Like Death Warmed Over, the first play of the family cycle, was actually written, in its original version, before Les Belles-surs but published and performed at a later date. It unfolds in four loosely connected episodes. The play begins in the inner courtyard of an east-end Montreal tenement on a sweltering summer afternoon. For the chorus of neighbors, the single point of interest is the window across the way—the home of Robertine, her daughter Hélène, Hélène’s husband, Henri, and their daughter Francine. The neighbors are fascinated with the peculiar and unsavory domestic battles in Robertine’s home. They offer a detailed description of the troubled family and its history as they wait for Hélène to come home, for the “show” of the evening to begin.
The middle two episodes tell the story of Hélène, how she spends her time slinging smoked meat in a cheap restaurant on Papineau Street after having lost her job in a bar on the Main. She gets drunk, returns to the bar, only to have the frustrations of her life become that much more glaring as she confronts the figures of her past. The final episode takes place back in Robertine’s living room. Hélène comes home, verbally abuses Henri (who spends all of his time watching cartoons on television) and Robertine, and gives the neighbors the “show” for which they have waited. Toward the end, Claude, the retarded brother, returns home for a visit after escaping from his sanatorium. He wears “sunglasses and speaks English” and believes that doing so gives him ultimate power: It makes him invisible. In Tremblay’s world, the madman overturns his alienation to make it an illusory source of strength. Claude’s presence thus provides a sharp contrast to the feeling of humiliation and powerlessness among the other members of the family. Typically, the play ends in a series of stylized monologues in which the family members express their despair. They repeat a refrain in unison during this final section, a refrain that sums up their despondency and languor: “There’s not a goddamn thing I can do.”
Forever Yours, Marie-Lou
Although Like Death Warmed Over is a play about failure and ultimate despair in family relationships, Tremblay’s next play in the family cycle, Forever Yours, Marie-Lou, presents the attempt of two sisters, Carmen and Manon, to find refuge from the traumas of family life. In this play, two conversations transpire simultaneously, one between Marie-Louise and her husband, Leopold, and the other between their daughters Carmen and Manon. The two conversations take place in the family home, but ten years apart. Carmen and Manon (in the 1970’s) recall the past, ten years earlier, when their parents and younger brother Roger died in a car accident. Manon, a religious zealot, believes her father Leopold was responsible for the accident, an act of suicide and filial murder. Carmen denies this account, although her rejection is undermined when Leopold (in the action of the 1960’s) threatens Marie-Louise with that very scenario.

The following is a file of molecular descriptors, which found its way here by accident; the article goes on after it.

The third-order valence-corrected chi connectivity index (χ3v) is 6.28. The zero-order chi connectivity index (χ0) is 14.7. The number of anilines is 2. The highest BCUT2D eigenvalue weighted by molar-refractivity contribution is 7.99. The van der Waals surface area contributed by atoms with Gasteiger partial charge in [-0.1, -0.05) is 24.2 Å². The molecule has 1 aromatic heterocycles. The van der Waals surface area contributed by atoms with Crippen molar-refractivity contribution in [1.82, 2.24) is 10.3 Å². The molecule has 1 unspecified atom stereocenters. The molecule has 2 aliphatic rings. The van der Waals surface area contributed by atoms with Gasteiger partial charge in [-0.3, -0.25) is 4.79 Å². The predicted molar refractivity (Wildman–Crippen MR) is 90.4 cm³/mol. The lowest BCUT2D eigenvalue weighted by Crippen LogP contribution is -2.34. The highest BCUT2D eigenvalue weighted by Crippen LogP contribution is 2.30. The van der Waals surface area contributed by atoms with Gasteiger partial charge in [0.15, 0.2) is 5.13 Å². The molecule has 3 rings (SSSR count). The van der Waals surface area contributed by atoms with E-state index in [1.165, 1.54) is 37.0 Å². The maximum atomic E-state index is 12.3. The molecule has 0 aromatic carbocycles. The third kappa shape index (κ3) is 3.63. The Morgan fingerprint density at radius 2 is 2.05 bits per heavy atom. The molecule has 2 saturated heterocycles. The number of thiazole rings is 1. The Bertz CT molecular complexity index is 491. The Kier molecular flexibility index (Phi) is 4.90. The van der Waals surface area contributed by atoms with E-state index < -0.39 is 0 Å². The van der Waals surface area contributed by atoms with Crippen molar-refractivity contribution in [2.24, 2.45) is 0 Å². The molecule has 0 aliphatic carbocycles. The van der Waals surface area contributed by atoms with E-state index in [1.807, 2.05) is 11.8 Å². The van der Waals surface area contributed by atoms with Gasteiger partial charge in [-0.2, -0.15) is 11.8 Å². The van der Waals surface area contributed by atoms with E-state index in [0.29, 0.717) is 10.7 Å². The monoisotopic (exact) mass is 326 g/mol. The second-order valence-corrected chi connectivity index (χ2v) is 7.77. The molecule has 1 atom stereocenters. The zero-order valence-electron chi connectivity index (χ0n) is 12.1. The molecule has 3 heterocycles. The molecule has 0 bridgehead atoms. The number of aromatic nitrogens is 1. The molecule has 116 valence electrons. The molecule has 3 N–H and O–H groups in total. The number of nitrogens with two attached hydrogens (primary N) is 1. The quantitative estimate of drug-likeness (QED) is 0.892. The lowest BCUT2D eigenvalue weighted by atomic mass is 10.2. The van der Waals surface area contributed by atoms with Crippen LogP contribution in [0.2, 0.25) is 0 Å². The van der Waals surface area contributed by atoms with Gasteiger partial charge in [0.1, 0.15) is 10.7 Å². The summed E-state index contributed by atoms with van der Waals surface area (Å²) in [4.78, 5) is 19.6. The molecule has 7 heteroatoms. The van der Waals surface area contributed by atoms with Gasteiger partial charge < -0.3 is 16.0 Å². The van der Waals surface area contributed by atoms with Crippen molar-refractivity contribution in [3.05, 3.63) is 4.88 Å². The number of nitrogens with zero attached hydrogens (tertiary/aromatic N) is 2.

Structurally, the play is a quartet of interweaving voices as each level of action comments on the other through a powerful theatrical juxtaposition. Each character has complaints about the others, each feels abused, each feels as if life has dealt him or her an unfair blow. In the turbulence of the marriage, Marie-Louise turns to religion and Leopold to his drinking and television. The daughters, too, have their share of trouble, not only as products of their repressive and abusive home but also as individuals who must cope with the tragic past. Carmen has turned to the Main and to singing in cabarets. Manon has, on the other hand, withdrawn entirely into a lonely life of religious fanaticism. The two women have clearly gone in opposite directions, but it is evident that they are both striving to find shelter from the traumas of the family.
While Marie-Louise and Manon hide in an existence of religious repression, and Leopold in an escape into alcohol and boredom that finally erupts in the violence of murder and suicide, Carmen achieves a degree of liberation from her repressive past. This is evident only when one realizes that the core of Tremblay’s play is the collision of real human needs with the religious and social constructs that make the fulfillment of those needs impossible. That Carmen turns to the Main is perhaps only a limited alternative, another subculture with its own restrictions. Yet, within the context of the play, Carmen’s choice is the most fruitful; she has at least discovered a part of herself that opens the way toward personal creativity. This notion is the center of the play in which she next appears: Saint Carmen of the Main, a play in which issues of the family and the Main intersect in a subtle but provocative way.
Saint Carmen of the Main
In this later play, Carmen is returning from a stay in Nashville, where she has been sent to improve her yodeling technique; the play opens with the chorus (the people of the Main) celebrating her return. Indeed, her education away from the Main was more than simply a time to improve technique: Carmen comes back as a leader of the people, as their voice; it is a voice expressed through her new lyrics and songs that relate directly to the concerns of the community. Carmen’s journey from repression to release is a model of realized human potential and gives her strength to speak for others. Despite the ecstasy of the people over their newfound leader, however, Carmen must face her antagonists: the cabaret owner Maurice, who wants her to sing the “old songs,” and Carmen’s rival, Gloria, who fights for her “rightful place.” When he challenges Carmen, Maurice articulates the political question of the play, a question that perhaps haunts the playwright himself: “All right. Let’s say they take our advice. Let’s say they smarten up, they wake up and they get mad. Then what? It’s fine to wake people up,...
(The entire section is 4665 words.)